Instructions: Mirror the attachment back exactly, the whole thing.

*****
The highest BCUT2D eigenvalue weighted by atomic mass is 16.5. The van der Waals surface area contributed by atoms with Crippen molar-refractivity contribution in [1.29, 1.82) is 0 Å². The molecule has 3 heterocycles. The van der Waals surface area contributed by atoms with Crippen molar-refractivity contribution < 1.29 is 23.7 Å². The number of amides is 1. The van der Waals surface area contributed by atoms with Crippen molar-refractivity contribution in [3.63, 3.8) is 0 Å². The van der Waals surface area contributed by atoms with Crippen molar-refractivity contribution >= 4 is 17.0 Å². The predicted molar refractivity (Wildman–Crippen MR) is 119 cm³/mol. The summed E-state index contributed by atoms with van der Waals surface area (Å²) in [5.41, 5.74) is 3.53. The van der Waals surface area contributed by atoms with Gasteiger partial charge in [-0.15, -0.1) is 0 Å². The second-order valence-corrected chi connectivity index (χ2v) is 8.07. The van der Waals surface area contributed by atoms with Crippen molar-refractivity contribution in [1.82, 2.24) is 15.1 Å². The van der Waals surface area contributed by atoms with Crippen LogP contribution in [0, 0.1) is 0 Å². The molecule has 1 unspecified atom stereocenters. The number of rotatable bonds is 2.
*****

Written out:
The highest BCUT2D eigenvalue weighted by atomic mass is 16.5. The van der Waals surface area contributed by atoms with Crippen molar-refractivity contribution in [1.29, 1.82) is 0 Å². The molecule has 3 heterocycles. The van der Waals surface area contributed by atoms with Crippen molar-refractivity contribution < 1.29 is 23.7 Å². The number of amides is 1. The van der Waals surface area contributed by atoms with Crippen molar-refractivity contribution in [3.63, 3.8) is 0 Å². The van der Waals surface area contributed by atoms with Crippen molar-refractivity contribution >= 4 is 17.0 Å². The predicted molar refractivity (Wildman–Crippen MR) is 119 cm³/mol. The summed E-state index contributed by atoms with van der Waals surface area (Å²) in [5.41, 5.74) is 3.53. The van der Waals surface area contributed by atoms with Gasteiger partial charge in [-0.15, -0.1) is 0 Å². The second-order valence-corrected chi connectivity index (χ2v) is 8.07. The van der Waals surface area contributed by atoms with Crippen molar-refractivity contribution in [1.82, 2.24) is 15.1 Å². The van der Waals surface area contributed by atoms with Crippen LogP contribution in [0, 0.1) is 0 Å². The molecule has 1 unspecified atom stereocenters. The number of rotatable bonds is 2.